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Space travel is crucial in driving people to protect planet Earth, according to Jane Poynter.
Poynter is the founder of a space tourism company aiming to send people to space via a balloon.
She said the "profound experience" of going to space will transform human behavior towards Earth.
The amount of space travel that takes place outside of governmental organizations is growing.
In recent years, business tycoons like Elon Musk, Jeff Bezos, and Richard Branson have not only opened the skies to professional astronauts but to ordinary citizens too. This has helped make space tourism a new reality for the world.
Space travel may have its downsides, such as the harmful effects it has on the atmosphere. But it also has long-term environmental benefits, says Jane Poynter, the founder of a space tourism company, Space Perspective, and a former technical advisor to Elon Musk.
Poynter told Insider that what seems to get lost in the discussion is "the incredible secondary effect of having so many people go to space."
After speaking with astronauts who have traveled to space, Poynter said: "They will all tell you that seeing Earth in space is a truly profound experience."
She added: "They go to space thinking they're going to discover the unknown and what they really discover is the Earth. These astronauts subsequently get more involved in social-environmental causes."
Poynter's remarks precisely align with Bezos' sentiments during his roughly 10-minute spaceflight last year.
"Every astronaut, everybody who's been up into space, they say that it changes them," Bezos said during a press conference after the launch. "And they're kind of amazed and awestruck by the Earth and its beauty, but also by its fragility. And I can vouch for that."
This, according to David Yaden, a psychiatry and behavioral sciences research fellow at Johns Hopkins University School of Medicine, is called "the overview effect."
For Bezos, flying to space ignited a drive to protect Earth. Particularly, he said, it reinforced his commitment to climate change and the environment.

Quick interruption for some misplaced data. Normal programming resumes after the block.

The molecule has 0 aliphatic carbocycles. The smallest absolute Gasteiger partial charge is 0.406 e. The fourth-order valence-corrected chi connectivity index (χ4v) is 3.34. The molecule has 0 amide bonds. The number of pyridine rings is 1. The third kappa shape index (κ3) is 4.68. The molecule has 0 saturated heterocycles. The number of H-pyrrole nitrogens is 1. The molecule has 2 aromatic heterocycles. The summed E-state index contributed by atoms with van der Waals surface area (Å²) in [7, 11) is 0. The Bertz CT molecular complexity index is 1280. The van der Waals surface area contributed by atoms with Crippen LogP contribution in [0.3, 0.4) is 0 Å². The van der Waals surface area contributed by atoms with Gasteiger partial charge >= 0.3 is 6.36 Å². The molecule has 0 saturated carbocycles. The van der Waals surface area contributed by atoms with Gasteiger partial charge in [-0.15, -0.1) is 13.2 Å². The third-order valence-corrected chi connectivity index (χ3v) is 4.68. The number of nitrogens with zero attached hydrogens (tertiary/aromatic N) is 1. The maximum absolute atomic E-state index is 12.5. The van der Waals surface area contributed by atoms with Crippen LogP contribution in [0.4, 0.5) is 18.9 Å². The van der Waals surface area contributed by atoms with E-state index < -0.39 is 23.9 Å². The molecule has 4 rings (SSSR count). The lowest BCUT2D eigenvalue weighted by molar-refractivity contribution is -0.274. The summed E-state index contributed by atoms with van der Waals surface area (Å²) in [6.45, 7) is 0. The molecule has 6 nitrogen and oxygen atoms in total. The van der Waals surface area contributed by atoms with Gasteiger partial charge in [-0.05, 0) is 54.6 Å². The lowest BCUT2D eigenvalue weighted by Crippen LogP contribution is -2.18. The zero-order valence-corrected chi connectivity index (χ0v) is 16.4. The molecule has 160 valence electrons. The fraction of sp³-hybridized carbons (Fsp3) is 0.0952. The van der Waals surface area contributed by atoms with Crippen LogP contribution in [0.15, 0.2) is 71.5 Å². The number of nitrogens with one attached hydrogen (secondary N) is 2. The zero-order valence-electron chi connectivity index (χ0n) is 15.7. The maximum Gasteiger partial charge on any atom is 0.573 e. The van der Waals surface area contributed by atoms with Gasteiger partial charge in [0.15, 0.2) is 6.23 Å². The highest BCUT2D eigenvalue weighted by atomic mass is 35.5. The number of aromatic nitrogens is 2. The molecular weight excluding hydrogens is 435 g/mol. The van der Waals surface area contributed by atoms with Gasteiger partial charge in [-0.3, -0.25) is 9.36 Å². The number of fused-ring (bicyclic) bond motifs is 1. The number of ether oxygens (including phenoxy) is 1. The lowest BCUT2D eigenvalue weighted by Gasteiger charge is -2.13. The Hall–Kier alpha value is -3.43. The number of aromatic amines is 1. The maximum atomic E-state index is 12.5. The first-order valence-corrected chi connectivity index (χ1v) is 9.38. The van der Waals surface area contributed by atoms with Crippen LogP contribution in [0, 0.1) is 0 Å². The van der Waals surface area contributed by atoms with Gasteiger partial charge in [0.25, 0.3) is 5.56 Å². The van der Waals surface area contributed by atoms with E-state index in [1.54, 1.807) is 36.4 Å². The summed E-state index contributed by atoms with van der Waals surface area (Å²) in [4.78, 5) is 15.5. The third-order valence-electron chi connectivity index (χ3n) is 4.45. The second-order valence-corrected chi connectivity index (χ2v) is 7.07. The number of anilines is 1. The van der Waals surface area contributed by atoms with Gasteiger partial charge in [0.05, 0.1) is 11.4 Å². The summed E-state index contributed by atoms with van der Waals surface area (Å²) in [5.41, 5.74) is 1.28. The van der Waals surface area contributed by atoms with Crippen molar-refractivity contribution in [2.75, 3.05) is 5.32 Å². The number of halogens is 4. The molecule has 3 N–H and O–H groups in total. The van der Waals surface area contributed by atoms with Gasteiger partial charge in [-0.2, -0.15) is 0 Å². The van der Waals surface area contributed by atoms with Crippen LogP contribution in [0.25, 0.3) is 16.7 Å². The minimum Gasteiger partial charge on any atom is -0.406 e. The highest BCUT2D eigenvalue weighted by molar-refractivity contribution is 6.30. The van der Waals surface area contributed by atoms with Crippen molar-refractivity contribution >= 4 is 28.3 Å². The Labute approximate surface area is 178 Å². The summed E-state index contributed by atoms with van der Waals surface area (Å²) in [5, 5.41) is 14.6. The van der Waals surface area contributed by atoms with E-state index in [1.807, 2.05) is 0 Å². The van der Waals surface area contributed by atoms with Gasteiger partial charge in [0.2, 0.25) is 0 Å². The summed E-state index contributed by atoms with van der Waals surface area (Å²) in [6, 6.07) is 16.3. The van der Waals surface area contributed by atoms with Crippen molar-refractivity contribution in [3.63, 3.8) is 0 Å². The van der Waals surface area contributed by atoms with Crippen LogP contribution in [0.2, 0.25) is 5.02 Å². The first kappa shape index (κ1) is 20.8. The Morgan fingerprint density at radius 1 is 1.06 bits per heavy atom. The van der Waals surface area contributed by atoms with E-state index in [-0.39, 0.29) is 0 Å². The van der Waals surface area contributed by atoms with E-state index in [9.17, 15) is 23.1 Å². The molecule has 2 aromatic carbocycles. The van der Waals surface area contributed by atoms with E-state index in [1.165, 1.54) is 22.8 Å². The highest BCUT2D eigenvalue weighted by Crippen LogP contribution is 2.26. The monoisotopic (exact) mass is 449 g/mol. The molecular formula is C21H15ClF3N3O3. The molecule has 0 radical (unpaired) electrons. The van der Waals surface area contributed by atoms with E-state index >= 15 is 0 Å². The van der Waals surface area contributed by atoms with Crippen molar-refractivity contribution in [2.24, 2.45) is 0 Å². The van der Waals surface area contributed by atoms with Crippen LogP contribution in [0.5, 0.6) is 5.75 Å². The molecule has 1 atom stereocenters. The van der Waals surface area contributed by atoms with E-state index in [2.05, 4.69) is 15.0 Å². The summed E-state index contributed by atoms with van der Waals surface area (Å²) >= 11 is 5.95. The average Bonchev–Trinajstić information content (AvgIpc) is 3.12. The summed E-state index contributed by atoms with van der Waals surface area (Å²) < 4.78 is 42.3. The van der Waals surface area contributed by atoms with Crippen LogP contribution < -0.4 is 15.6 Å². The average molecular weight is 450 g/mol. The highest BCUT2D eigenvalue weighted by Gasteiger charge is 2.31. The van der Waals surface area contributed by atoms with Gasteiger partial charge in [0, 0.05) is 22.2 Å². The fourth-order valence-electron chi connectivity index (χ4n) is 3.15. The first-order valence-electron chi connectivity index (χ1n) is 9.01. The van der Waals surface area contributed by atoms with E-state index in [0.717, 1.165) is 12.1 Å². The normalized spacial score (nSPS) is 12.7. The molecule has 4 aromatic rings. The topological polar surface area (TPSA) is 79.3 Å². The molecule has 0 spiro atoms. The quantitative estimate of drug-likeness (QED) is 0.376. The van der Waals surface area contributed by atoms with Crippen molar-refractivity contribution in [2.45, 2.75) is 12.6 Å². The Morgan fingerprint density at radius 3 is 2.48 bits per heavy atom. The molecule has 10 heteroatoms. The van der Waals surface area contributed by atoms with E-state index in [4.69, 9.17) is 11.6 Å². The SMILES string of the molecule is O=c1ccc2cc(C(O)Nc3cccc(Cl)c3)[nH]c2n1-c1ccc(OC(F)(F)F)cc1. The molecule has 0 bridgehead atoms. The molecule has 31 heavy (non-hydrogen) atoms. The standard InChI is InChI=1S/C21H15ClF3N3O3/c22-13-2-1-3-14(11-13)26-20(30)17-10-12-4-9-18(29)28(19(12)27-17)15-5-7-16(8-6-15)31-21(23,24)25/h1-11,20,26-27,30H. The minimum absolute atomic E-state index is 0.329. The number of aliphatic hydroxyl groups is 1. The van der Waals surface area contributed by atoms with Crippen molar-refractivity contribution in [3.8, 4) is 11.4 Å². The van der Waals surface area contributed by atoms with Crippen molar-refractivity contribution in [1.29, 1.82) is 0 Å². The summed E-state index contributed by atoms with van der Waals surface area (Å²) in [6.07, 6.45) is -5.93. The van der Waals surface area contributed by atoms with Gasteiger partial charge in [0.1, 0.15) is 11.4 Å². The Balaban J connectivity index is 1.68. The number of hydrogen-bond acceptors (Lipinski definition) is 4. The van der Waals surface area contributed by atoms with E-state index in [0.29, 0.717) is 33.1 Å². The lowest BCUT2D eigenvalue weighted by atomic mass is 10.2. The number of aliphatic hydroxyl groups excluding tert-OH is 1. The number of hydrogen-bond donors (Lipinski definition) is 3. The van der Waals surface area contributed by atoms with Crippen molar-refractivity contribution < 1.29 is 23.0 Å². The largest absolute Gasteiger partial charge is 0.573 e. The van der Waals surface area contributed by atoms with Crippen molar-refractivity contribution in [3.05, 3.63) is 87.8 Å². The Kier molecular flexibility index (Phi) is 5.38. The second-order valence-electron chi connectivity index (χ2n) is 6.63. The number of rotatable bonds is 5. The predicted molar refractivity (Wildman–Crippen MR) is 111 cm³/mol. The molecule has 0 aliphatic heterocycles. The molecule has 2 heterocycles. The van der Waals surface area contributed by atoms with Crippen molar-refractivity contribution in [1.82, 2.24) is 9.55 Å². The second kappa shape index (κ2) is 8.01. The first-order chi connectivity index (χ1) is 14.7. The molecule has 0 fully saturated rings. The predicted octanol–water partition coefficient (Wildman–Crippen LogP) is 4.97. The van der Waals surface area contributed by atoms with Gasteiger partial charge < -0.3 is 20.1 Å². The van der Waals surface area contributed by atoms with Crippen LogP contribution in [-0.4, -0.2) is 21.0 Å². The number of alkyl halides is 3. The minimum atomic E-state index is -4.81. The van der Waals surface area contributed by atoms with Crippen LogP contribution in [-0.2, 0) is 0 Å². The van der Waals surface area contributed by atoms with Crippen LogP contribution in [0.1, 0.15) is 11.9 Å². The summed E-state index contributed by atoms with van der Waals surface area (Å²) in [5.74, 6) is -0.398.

It was a similar experience for Poynter, after she spent two years in Biosphere 2, an artificial, airtight ecosystem designed to test the viability of maintaining human life in outer space.
The experiment took place in 1991 in which eight people shut themselves inside a 3.14-acre bubble-like facility until 1993. "My experience in Biosphere 2 changed my perception of the world forever and it actually changed my behavior," Poynter said.
"Before I went into the Biosphere, I wasn't terribly interested in environmental and social causes. Afterwards? Completely," she added.
According to Poynter, if you think about hundreds, thousands, and eventually millions of people going to space and having that experience of seeing Earth in this context, it's going to have a "ripple effect through our society."
Since her time in Bisophere 2, Poynter said she's been on a journey to find a way to take all civilians on planet Earth to space to have that "quintessential astronaut experience."
On this journey, Poynter said she was focused on ways to keep life thriving in what is otherwise a very hostile environment of outer space. It was at that point in time when she was approached by Musk who had similar visions alongside sending people to Mars.
Poynter believes it is extremely important to take people to space, "especially now." This is because we, as species, are not motivated enough to protect Earth armed with facts alone, when it comes to the environmental problems we face today.
"We know we are living unsustainably on this planet, we know we have issues with our climate, but it's not driving behavior change on the scale that it needs to happen," she said.
She added: "I don't expect every single human that we take to space to be completely transformed, but there are going to be a fairly large percentage of people that we take that will be moved to action."
Read the original article on Business Insider